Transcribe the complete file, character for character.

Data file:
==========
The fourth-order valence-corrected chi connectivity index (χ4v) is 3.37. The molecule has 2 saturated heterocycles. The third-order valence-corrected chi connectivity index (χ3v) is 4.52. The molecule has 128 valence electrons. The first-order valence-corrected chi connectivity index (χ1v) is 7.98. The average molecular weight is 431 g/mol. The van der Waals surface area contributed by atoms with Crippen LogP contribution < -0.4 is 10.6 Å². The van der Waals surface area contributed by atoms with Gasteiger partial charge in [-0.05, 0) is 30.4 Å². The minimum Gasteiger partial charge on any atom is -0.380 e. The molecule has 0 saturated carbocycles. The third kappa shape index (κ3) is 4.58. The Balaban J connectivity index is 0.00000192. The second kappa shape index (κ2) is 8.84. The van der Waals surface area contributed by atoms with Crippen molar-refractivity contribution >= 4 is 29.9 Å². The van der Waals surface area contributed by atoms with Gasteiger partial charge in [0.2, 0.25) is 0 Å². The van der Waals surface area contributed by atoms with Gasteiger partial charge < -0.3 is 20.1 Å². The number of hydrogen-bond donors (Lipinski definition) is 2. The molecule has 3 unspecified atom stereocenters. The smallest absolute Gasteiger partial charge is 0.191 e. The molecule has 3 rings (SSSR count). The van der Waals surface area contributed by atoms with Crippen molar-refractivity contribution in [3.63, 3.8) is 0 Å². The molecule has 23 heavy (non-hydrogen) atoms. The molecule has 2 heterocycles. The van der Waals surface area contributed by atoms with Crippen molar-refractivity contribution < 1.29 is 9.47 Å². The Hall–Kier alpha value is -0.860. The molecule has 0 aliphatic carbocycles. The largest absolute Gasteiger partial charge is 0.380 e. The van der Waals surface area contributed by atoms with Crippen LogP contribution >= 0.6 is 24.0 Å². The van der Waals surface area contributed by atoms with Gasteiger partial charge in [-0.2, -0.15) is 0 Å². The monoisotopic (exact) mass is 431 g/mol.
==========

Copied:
The fourth-order valence-corrected chi connectivity index (χ4v) is 3.37. The molecule has 2 saturated heterocycles. The third-order valence-corrected chi connectivity index (χ3v) is 4.52. The molecule has 128 valence electrons. The first-order valence-corrected chi connectivity index (χ1v) is 7.98. The average molecular weight is 431 g/mol. The van der Waals surface area contributed by atoms with Crippen LogP contribution < -0.4 is 10.6 Å². The van der Waals surface area contributed by atoms with Gasteiger partial charge in [-0.05, 0) is 30.4 Å². The minimum Gasteiger partial charge on any atom is -0.380 e. The molecule has 0 saturated carbocycles. The third kappa shape index (κ3) is 4.58. The Balaban J connectivity index is 0.00000192. The second kappa shape index (κ2) is 8.84. The van der Waals surface area contributed by atoms with Crippen molar-refractivity contribution >= 4 is 29.9 Å². The van der Waals surface area contributed by atoms with Gasteiger partial charge in [0.2, 0.25) is 0 Å². The van der Waals surface area contributed by atoms with Gasteiger partial charge < -0.3 is 20.1 Å². The number of hydrogen-bond donors (Lipinski definition) is 2. The molecule has 3 unspecified atom stereocenters. The smallest absolute Gasteiger partial charge is 0.191 e. The molecule has 3 rings (SSSR count). The van der Waals surface area contributed by atoms with Crippen molar-refractivity contribution in [3.63, 3.8) is 0 Å². The molecule has 23 heavy (non-hydrogen) atoms. The molecule has 2 heterocycles. The van der Waals surface area contributed by atoms with Crippen molar-refractivity contribution < 1.29 is 9.47 Å². The Hall–Kier alpha value is -0.860. The molecule has 0 aliphatic carbocycles. The largest absolute Gasteiger partial charge is 0.380 e. The van der Waals surface area contributed by atoms with Crippen LogP contribution >= 0.6 is 24.0 Å². The van der Waals surface area contributed by atoms with Gasteiger partial charge in [-0.2, -0.15) is 0 Å². The monoisotopic (exact) mass is 431 g/mol.